Australian Women's Register

An initiative of The National Foundation for Australian Women (NFAW) in conjunction with The University of Melbourne

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Exhibitions

  • From Lady Denman to Katy Gallagher: A Century of Women's Contributions to Canberra

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Trounson, Ethel (1900 - 1993)

Born
28 March 1900
Queanbeyan, New South Wales, Australia
Died
1 April 1993
Boonah, Queensland, Australia
Occupation
Community stalwart
Alternative Names
  • Ginn, Ethel Alice

Summary

Ethel Trounson was a granddaughter of William Ginn, one of Canberra's well-known pioneers, who lived in what is now known as Blundell's Cottage. She grew up at the Canberra Park homestead and worked as a children's nurse to the Crace family in the early 1920s.

Details

Ethel Alice Ginn was born in Queanbeyan, New South Wales on 28 March 1900. She was the eldest of four children to Henry Thomas Ginn (1856-1939) and Elizabeth (Betsy) Winter (1876-1960). Henry and Elizabeth came from two well-known pioneering families from Canberra's Gungahlin region. Henry's father, William Ginn, emigrated to Australia in 1857 and settled in Canberra at Woolshed Creek, Duntroon, where he worked for Sydney merchant Robert Campbell. In about 1860 Campbell built a stone cottage for William which later became known as Blundell's Cottage. William with his wife Mary and their four children remained there until 1874 when they moved to their newly acquired property Canberra Park.

Ethel Alice Ginn was born in Queanbeyan, New South Wales on 28 March 1900. She was the eldest of four children to Henry Thomas Ginn (1856-1939) and Elizabeth (Betsy) Winter (1876-1960). Henry and Elizabeth came from two well-known pioneering families from Canberra's Gungahlin region. Henry's father, William Ginn, emigrated to Australia in 1857 and settled in Canberra at Woolshed Creek, Duntroon, where he worked for Sydney merchant Robert Campbell. In about 1860 Campbell built a stone cottage for William which later became known as Blundell's Cottage. William with his wife Mary and their four children remained there until 1874 when they moved to their newly acquired property Canberra Park.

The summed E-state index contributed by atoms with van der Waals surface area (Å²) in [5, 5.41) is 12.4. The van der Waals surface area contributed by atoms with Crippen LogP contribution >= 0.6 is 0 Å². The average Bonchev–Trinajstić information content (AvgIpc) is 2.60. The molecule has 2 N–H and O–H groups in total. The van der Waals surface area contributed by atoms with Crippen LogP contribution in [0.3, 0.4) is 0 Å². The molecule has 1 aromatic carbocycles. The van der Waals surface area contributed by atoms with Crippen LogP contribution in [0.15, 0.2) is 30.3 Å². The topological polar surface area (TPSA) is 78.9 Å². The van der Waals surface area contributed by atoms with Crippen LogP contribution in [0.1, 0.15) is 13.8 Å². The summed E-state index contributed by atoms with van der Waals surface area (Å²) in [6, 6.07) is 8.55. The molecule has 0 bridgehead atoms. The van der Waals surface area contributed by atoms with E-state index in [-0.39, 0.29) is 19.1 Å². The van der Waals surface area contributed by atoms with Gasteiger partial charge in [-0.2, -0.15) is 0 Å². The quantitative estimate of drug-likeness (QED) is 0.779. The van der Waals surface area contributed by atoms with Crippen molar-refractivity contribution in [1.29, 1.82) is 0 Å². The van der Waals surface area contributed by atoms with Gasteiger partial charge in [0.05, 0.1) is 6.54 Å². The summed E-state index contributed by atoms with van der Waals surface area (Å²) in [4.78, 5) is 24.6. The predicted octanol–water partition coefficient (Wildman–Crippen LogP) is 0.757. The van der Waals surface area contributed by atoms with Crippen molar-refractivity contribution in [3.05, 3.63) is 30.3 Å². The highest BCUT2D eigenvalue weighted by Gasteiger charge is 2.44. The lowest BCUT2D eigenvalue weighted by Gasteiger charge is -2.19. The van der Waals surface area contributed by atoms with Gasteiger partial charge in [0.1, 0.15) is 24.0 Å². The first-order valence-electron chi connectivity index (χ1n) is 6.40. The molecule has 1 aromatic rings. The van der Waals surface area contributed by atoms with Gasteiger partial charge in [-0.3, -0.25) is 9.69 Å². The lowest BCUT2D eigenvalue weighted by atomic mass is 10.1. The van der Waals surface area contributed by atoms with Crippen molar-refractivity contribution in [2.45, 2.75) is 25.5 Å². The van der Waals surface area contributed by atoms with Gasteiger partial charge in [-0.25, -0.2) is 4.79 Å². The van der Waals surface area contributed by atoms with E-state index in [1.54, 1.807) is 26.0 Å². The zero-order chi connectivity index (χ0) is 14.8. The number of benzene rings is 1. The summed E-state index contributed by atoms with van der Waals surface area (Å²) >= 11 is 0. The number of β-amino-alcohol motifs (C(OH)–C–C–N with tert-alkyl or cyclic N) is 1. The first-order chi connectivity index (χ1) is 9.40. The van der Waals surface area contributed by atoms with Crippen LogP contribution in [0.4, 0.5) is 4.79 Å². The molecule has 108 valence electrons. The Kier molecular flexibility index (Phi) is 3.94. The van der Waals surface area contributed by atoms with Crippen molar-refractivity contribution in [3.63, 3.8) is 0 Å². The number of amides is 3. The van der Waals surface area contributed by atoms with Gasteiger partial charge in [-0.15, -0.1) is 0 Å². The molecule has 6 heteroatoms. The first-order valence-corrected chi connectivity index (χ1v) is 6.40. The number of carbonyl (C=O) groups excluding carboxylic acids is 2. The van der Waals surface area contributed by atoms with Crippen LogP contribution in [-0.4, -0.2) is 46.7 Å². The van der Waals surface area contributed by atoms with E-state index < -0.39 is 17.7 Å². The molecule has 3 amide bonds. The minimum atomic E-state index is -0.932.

In 1899, William's two sons, Walter and Henry (Harry), built a new homestead at Canberra Park. In that same year Henry married Elizabeth Winter, daughter of John and Jemima Winter who were prominent early settlers in the region who are associated with Gungaderra Station, formerly known as Red Hill Station. Together Henry and Elizabeth settled at the new Canberra Park homestead, where Henry engaged in farming and agricultural pursuits. They had four children Ethel Alice, Elizabeth Lillian, James Henry and William John.

In 1917 and 1918 Ethel attended St Benedict's Convent in Queanbeyan where she successfully passed her elementary book-keeping and 'grammar of music' exams. When she was about nineteen, she became a children's nurse to the Crace family, another pioneer family whose associations with the Gungahlin Ginninderra district date back to the late 1800s.

By 1924 she had moved to Melbourne where she was governess to the son of Dr Valentine McDonald and his wife Everil in Toorak, Melbourne. It was here in Victoria that she met her husband Adrian Alick Trounson (1901-1981), a jockey. They married in 1931 and lived in Dandenong. Ethel and Adrian had three children, Colleen, Mary and Alick.

Towards the end of 1937 they relocated to Ainslie in Canberra and continued to live there until the 1970s when they moved to Malua Bay, NSW. Ethel's remaining years were spent in Queensland with her daughter Mary. Ethel Trounson died on 1 April in 1993 at Boonah, Queensland.

Sources used to compile this entry: From Lady Denman to Katy Gallagher: A Century of Women's Contributions to Canberra, Australian Women's Archives Project, February 2013, http://www.womenaustralia.info/exhib/ldkg; Commonwealth of Australia Electoral Rolls; Interview with Colleen Tate (daughter) 20 April 2012.

Archival resources

Western Sydney Records Centre

  • Henry Thomas Ginn, NRS 13660; Western Sydney Records Centre. Details

Cath Akeroyd

Site-wide information and acknowledgements

National Foundation for Australian Women The University of Melbourne, eScholarship Research Centre

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